What options after WhatsApp shares personal data with Facebook

Unless you’ve been living under a rock, you must have read the news about WhatsApp starting to force all users to share their personal data with Facebook.

It was revealed that WhatsApp has rolled out a new privacy policy under its terms of use which include some concerning  changes, most notably requiring  users to agree to share their personal information with Facebook or lose access to their account.

The mandatory  changes are set to take effect on February 8, 2021 and if users don’t accept the new privacy policy before that, they will no longer be able to use the service.

Data Collected

Data collected includes but not limited to personal account information and device/account metadata such as battery level, signal strength, app version, browser information, mobile network, connection information (including phone number, mobile operator or ISP), language and time zone, IP address, device operations information, and identifiers (including identifiers unique to Facebook Products associated with the same device or account).

The collected data will now be used to show personalized ads under the new data-sharing policy. This is expected to make the app more of an ad-driven product by creating better ways to personalize ads. Ads might be annoying but privacy is what people fear most.

No Opt Out

You will no longer be able to opt out of sharing your private data with Facebook. The only way to continue using WhatsApp is to agree to the new terms of use. It means you won’t be able to bypass or skip the “I accept” after February 8.

So what are your options?

The move prompted calls for users to delete their WhatsApp accounts and switch to smaller encrypted messaging apps such as Signal and Telegram.

Tesla CEO Elon Musk was among those who recommended users switch services, tweeting, “Use Signal.”  Similar to WhatsApp, Signal is a cross-platform encrypted messaging service developed by the Signal Foundation and Signal Messenger LLC.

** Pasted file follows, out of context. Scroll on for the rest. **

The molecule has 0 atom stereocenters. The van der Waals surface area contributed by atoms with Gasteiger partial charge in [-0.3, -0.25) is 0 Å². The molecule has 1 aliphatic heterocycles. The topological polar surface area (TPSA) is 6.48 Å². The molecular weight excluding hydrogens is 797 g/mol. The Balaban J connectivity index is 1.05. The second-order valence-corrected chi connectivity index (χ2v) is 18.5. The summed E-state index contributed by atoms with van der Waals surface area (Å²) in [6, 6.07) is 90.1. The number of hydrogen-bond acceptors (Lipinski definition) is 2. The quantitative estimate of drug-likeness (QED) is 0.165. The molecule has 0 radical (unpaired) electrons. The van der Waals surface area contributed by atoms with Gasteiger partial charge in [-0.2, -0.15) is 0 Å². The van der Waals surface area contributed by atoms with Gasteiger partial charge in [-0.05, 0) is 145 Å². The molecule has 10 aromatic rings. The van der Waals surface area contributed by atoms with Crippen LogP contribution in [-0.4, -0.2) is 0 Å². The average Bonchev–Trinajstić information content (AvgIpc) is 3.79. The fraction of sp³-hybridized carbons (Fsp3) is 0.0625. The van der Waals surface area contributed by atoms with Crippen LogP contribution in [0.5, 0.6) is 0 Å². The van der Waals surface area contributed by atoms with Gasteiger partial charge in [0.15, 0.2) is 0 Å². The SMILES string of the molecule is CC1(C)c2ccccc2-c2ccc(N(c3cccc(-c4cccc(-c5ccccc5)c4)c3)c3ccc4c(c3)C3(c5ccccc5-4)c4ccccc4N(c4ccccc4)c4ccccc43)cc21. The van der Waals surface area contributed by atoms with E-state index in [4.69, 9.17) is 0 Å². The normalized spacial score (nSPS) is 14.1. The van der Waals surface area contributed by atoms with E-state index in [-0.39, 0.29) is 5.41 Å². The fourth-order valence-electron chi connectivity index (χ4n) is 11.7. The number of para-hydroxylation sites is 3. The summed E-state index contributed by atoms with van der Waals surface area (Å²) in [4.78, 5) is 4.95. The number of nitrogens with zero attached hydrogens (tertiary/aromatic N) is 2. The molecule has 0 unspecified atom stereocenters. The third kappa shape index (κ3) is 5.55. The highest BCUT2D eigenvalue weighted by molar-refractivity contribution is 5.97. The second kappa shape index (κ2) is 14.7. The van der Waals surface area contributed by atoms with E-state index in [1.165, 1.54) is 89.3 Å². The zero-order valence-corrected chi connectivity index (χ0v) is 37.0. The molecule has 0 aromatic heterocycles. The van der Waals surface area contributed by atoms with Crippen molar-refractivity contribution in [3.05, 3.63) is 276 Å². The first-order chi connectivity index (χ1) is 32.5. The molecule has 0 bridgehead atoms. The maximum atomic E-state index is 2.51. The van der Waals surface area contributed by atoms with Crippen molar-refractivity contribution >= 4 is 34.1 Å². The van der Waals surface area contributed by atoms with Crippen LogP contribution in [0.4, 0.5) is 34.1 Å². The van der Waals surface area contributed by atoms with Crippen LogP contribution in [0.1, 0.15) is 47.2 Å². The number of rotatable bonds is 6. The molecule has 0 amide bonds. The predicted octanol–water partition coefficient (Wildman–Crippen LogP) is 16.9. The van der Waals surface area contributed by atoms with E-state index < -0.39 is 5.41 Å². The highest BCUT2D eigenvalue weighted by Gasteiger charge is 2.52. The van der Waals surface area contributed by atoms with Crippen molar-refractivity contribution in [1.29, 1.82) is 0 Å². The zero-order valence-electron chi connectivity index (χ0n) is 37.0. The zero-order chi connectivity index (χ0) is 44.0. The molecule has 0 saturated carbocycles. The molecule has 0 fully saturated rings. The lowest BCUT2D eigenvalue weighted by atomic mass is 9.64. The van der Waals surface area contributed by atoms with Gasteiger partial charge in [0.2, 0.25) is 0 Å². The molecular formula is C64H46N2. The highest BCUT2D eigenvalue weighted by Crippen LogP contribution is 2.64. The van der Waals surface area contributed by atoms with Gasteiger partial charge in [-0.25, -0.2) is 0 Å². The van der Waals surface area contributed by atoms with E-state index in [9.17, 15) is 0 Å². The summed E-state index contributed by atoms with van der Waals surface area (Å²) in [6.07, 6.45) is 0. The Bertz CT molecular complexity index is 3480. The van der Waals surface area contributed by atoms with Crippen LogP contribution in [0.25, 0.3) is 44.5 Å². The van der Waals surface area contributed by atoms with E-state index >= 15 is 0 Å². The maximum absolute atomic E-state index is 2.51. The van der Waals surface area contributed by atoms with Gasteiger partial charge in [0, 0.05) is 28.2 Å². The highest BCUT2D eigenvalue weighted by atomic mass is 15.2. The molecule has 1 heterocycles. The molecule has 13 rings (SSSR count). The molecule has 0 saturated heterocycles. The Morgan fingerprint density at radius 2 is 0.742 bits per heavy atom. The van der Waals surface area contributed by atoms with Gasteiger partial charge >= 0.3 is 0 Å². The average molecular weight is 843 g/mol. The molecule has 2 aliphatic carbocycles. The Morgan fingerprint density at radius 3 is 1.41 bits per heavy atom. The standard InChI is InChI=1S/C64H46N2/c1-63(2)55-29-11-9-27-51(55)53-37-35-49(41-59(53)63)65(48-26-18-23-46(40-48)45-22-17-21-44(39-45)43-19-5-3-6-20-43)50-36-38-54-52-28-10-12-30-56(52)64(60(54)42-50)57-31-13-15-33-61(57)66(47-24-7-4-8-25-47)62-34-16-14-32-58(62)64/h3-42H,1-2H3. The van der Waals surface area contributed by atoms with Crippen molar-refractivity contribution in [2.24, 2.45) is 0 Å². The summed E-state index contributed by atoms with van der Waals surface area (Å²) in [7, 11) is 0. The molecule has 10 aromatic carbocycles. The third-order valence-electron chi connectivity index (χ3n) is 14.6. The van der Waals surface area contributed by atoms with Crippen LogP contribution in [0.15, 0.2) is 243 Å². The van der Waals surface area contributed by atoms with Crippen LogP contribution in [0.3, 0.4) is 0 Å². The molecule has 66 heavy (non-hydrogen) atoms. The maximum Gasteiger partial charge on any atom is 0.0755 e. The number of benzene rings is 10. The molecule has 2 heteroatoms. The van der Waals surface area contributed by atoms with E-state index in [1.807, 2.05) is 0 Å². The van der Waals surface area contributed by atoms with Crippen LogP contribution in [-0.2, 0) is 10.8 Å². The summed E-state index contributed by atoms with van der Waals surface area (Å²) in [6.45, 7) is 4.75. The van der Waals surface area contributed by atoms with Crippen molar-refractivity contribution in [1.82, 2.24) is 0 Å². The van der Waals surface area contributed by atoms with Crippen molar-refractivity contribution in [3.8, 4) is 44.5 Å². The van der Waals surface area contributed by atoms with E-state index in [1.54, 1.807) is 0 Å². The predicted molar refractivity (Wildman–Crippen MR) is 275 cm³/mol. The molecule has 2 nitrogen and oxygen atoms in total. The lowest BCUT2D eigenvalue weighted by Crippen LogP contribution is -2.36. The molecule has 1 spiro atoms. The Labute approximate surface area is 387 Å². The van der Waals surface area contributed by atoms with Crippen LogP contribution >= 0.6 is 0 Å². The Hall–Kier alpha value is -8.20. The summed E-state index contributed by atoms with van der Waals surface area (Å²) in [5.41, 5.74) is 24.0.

Here are some alternatives and options you have moving forward. The only reliable option if you don’t want Facebook collecting your data is to cut Facebook out of the equation and try to convince their friends and family to do so too.

  1. Signal is probably the first to come mind as it makes its focus on privacy abundantly clear.  Signal is also an independent nonprofit and indicates on the app store that it does not collect any data that is linked to users. No advertising, no “creepy” tracking and no fees.
  2. Telegram is one of the most popular alternatives to WhatsApp, even more popular than WhatsApp in some countries. It almost offers all features of WhatsApp plus extras like channels and public groups.
  3. Skype is  one of the oldest of messaging apps but fell out of fashion after acquired by Microsoft. Microsoft failed to keep it relevant for ordinary users. On mobile devices, it doesn’t run as smooth as other apps. It is slow, buggy, heavy, annoying. More importantly, it has deep integration with Microsoft. Likely, you don’t want to jumping out of the frying pan into the fire.
  4. Other apps with better privacy depending on what your friend use.
  5. Don’t accept WhatsApp’s new terms of use, stay out of WhatsApp and Facebook for a while and hope that many others also do so to pressure Facebook to backpedal. You can also ask Elon Musk to buy one of the cash-strapped messaging apps and make it a privacy-focused non-profit entity. He once wanted to create a Pravda newspaper.
  6. Make useless what WhatsApp shares with Facebook. Use a different phone number on Facebook and WhatApp. Multiple virtual identities etc in a way that the data collected is not for much use. It is important to note that WhatsApp will not share your message contents which will remain end to end encrypted . What it shares are metadata and account information.
  7. With a sigh, accept to share your data with Facebook.